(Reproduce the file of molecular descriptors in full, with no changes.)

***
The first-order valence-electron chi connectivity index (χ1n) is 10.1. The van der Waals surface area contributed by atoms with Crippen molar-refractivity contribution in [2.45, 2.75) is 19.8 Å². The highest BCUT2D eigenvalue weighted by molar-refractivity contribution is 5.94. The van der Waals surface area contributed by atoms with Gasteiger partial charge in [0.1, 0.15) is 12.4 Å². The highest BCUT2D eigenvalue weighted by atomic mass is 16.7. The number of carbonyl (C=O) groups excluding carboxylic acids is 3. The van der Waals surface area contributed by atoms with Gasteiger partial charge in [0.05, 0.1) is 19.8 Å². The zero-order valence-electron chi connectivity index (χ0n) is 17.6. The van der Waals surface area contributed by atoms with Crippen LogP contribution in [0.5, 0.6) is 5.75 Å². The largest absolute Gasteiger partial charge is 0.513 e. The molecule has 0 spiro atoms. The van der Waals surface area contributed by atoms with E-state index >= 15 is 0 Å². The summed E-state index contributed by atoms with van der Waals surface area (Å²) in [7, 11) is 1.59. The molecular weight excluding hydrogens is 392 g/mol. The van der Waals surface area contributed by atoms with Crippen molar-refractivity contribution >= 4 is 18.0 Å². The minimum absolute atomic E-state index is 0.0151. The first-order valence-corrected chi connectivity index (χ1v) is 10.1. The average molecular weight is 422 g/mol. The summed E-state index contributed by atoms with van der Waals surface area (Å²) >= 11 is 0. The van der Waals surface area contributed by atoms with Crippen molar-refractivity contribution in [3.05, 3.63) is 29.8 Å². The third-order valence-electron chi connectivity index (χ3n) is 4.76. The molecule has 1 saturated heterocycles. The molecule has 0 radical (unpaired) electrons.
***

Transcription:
The first-order valence-electron chi connectivity index (χ1n) is 10.1. The van der Waals surface area contributed by atoms with Crippen molar-refractivity contribution in [2.45, 2.75) is 19.8 Å². The highest BCUT2D eigenvalue weighted by molar-refractivity contribution is 5.94. The van der Waals surface area contributed by atoms with Gasteiger partial charge in [0.1, 0.15) is 12.4 Å². The highest BCUT2D eigenvalue weighted by atomic mass is 16.7. The number of carbonyl (C=O) groups excluding carboxylic acids is 3. The van der Waals surface area contributed by atoms with Gasteiger partial charge in [0.05, 0.1) is 19.8 Å². The zero-order valence-electron chi connectivity index (χ0n) is 17.6. The van der Waals surface area contributed by atoms with Crippen LogP contribution in [0.5, 0.6) is 5.75 Å². The largest absolute Gasteiger partial charge is 0.513 e. The molecule has 0 spiro atoms. The van der Waals surface area contributed by atoms with E-state index >= 15 is 0 Å². The summed E-state index contributed by atoms with van der Waals surface area (Å²) in [7, 11) is 1.59. The molecular weight excluding hydrogens is 392 g/mol. The van der Waals surface area contributed by atoms with Crippen molar-refractivity contribution >= 4 is 18.0 Å². The minimum absolute atomic E-state index is 0.0151. The first-order valence-corrected chi connectivity index (χ1v) is 10.1. The average molecular weight is 422 g/mol. The summed E-state index contributed by atoms with van der Waals surface area (Å²) >= 11 is 0. The van der Waals surface area contributed by atoms with Crippen molar-refractivity contribution in [3.05, 3.63) is 29.8 Å². The third-order valence-electron chi connectivity index (χ3n) is 4.76. The molecule has 1 saturated heterocycles. The molecule has 0 radical (unpaired) electrons.